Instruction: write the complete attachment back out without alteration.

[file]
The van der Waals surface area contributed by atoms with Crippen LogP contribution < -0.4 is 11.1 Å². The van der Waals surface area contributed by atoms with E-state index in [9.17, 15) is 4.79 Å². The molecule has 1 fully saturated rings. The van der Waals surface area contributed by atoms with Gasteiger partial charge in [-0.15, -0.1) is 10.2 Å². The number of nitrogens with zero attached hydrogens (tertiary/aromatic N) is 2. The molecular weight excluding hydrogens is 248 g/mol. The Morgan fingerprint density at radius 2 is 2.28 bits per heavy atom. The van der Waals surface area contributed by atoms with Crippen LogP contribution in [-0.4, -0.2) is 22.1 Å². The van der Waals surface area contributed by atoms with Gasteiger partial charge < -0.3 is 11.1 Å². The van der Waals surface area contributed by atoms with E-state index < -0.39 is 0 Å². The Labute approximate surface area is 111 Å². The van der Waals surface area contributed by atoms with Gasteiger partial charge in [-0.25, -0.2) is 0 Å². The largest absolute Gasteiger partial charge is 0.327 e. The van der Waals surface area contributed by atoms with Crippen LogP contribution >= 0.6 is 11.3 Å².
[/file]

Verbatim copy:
The van der Waals surface area contributed by atoms with Crippen LogP contribution < -0.4 is 11.1 Å². The van der Waals surface area contributed by atoms with E-state index in [9.17, 15) is 4.79 Å². The molecule has 1 fully saturated rings. The van der Waals surface area contributed by atoms with Gasteiger partial charge in [-0.15, -0.1) is 10.2 Å². The number of nitrogens with zero attached hydrogens (tertiary/aromatic N) is 2. The molecular weight excluding hydrogens is 248 g/mol. The Morgan fingerprint density at radius 2 is 2.28 bits per heavy atom. The van der Waals surface area contributed by atoms with Crippen LogP contribution in [-0.4, -0.2) is 22.1 Å². The van der Waals surface area contributed by atoms with Gasteiger partial charge < -0.3 is 11.1 Å². The van der Waals surface area contributed by atoms with E-state index < -0.39 is 0 Å². The Labute approximate surface area is 111 Å². The van der Waals surface area contributed by atoms with Gasteiger partial charge in [-0.25, -0.2) is 0 Å². The largest absolute Gasteiger partial charge is 0.327 e. The van der Waals surface area contributed by atoms with Crippen LogP contribution >= 0.6 is 11.3 Å².